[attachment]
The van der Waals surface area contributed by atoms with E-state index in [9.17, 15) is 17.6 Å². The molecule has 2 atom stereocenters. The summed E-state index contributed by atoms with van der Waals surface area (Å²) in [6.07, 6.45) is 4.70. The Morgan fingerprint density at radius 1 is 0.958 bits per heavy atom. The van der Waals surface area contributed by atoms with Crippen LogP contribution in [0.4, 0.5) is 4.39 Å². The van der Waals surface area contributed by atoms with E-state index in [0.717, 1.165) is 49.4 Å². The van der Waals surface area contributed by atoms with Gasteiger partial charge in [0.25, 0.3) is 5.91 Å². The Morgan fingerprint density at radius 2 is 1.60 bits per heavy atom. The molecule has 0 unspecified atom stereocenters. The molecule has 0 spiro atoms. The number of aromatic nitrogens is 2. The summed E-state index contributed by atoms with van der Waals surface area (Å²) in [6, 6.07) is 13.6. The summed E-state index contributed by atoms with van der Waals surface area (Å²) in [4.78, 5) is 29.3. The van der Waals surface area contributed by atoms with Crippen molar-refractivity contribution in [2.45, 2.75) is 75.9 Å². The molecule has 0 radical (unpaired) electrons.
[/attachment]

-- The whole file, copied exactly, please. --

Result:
The van der Waals surface area contributed by atoms with E-state index in [9.17, 15) is 17.6 Å². The molecule has 2 atom stereocenters. The summed E-state index contributed by atoms with van der Waals surface area (Å²) in [6.07, 6.45) is 4.70. The Morgan fingerprint density at radius 1 is 0.958 bits per heavy atom. The van der Waals surface area contributed by atoms with Crippen LogP contribution in [0.4, 0.5) is 4.39 Å². The van der Waals surface area contributed by atoms with E-state index in [0.717, 1.165) is 49.4 Å². The van der Waals surface area contributed by atoms with Gasteiger partial charge in [0.25, 0.3) is 5.91 Å². The Morgan fingerprint density at radius 2 is 1.60 bits per heavy atom. The molecule has 0 unspecified atom stereocenters. The molecule has 0 spiro atoms. The number of aromatic nitrogens is 2. The summed E-state index contributed by atoms with van der Waals surface area (Å²) in [6, 6.07) is 13.6. The summed E-state index contributed by atoms with van der Waals surface area (Å²) in [4.78, 5) is 29.3. The van der Waals surface area contributed by atoms with Crippen molar-refractivity contribution in [2.45, 2.75) is 75.9 Å². The molecule has 0 radical (unpaired) electrons.